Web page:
Wednesday, October 17, 2012

Be Still, Smartphone

Everyone knows that I love my iPAD.  I bet if you have one, you think yours is pretty great too.  Smartphone?  Don’t have one of those.  I’m way too cheap for a data plan, but I’m sure if I got one I would think it was nifty.  My kids at school use the iPAD.  My kids at home use it too.  This morning I watched as my two year old navigated herself successfully through a coloring game, back to the homepage and onto a new category of pages.  I never showed her how to do it...she just knew.

Mobile and touch technology is simply amazing.  It is also frighteningly dangerous.

As I pushed my cart through the grocery store a few months ago, I ran into an acquaintance and stopped to chat.  Her little boy did not look up from the iPhone in his hands.  He was watching Cars 2.

Sitting on the Fryeburg Fair ferris wheel I watched as the little girl in the compartment ahead of us played a game on the smartphone.  From what I could see, she didn’t look up or out.

Waiting in line to go on the Toy Story ride at Disney’s Hollywood Studios I saw an entire family, two adults, two children, each engaged with their own mobile device.  One family, two smartphones, an iPAD and a Kindle.  In a line at Disney!

These are three instances that stick out in my mind but the use of a smartphone as a distraction tool is now incredibly commonplace.

I’m a mom.  I understand.  I leave my kids at home when I go shopping as much as possible, a ferris wheel is not the most exciting ride at the fair, and the lines at Disney are ridiculously long.  Maybe the moms need a break.  I’ve been there.  I hear the whining from my own children, I get it.  But I’m still going to judge.

These places of sitting, of waiting, of watching, these places of long lines and doing what your sister wants to do, these places of not always getting what you want and watching other people and the world going by are the very places where brains grow stronger.  They are places filled with sensory information; sights, sounds, smells, sensations.  They are petri dishes for growing an effective executive function system.  When a child is conditioned over time to dealing with the uncomfortable sensations of waiting, boredom, or want being denied, by being distracted with an intense stimulus, they are not learning to integrate the sensory input and deal with their difficult feelings in an effective way.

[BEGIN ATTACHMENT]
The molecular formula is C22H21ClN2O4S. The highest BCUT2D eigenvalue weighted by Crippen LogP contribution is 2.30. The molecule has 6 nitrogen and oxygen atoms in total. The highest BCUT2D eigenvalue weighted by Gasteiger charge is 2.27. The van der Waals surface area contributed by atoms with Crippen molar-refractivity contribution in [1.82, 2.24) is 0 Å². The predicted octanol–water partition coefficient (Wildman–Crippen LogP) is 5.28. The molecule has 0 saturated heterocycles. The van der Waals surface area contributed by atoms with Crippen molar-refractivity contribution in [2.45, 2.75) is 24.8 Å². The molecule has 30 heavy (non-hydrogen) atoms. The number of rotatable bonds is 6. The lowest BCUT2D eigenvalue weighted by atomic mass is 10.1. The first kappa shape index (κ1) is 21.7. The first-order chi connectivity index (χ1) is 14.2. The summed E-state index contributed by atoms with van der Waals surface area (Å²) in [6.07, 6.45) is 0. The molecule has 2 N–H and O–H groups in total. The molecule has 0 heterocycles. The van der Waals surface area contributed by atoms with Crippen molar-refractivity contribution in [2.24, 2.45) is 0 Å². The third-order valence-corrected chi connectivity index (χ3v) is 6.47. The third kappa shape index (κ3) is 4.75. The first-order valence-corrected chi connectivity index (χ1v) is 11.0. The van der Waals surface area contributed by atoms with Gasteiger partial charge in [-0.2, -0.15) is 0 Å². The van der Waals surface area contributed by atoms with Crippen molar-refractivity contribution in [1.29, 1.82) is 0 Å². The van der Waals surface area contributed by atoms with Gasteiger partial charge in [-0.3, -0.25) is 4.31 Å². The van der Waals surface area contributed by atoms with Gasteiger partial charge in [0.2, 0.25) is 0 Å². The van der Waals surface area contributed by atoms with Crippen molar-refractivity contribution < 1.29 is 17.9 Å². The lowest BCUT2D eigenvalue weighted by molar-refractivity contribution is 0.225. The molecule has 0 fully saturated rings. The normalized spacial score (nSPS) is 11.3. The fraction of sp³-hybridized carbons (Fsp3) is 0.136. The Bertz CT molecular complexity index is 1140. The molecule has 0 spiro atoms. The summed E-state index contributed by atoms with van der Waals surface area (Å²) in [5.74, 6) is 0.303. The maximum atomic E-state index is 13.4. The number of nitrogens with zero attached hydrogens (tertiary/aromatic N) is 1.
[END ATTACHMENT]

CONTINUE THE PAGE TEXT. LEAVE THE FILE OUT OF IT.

The Executive Functions of the brain operate as the CEO, controlling, regulating, and managing other cognitive processes.  Planning, Working Memory, Attention, Problem Solving, Verbal Reasoning, Inhibition, Mental Flexibility, Multi-Tasking, and Initiation and Monitoring of Actions are all processes organized by the Executive Functions of the brain.  When parents distract rather than allow and facilitate these processes to work through a perceived discomfort, the executive functions of the brain are not exercising and getting stronger and more efficient.

I feel strongly that this increasing comfort with disengagement is affecting the level of sensory integration and executive functioning skills that children are arriving at school with.  As parents and educators, we cannot change culture.  We can, however, recognized it.  We can begin to incorporate sensory activities and executive functioning practice into our daily routines.  We need to allow children to wait, let them make mistakes, teach them to look at the whole picture, and give them firm limits.  

Far past preschool we must encourage building, searching, sticking together and pulling apart.  We must actively provide free time where children can explore and get dirty.  When children are having difficulty we must be creative with our response, creating spaces for focus, creating time for thought.

Smartphones and mobile devices are not going away. And like I said at the beginning of this ramble, I love my iPAD. They are terrific learning tools and are a lot of fun too. We just need to be very careful not to use them as a default. A pacifier for our preschoolers. Instead, choose use time wisely, set clear limits, and use the technology together.  

  • Check out BrainPOP each day with your little one for a daily dose of "news". We learn about all sorts of great things from this, from Frida Kahlo to Paleontology, they cover it all.  
  • Practice letter and number writing with iWriteWords.
  • Create a movie with your kids and their toys using the amazing iStopMotion.
  • Your kid can color and learn another language at the same time with 123 Color International.
  • Help a pirate find the treasure through a series of challenges with Pirate Treasure Hunt.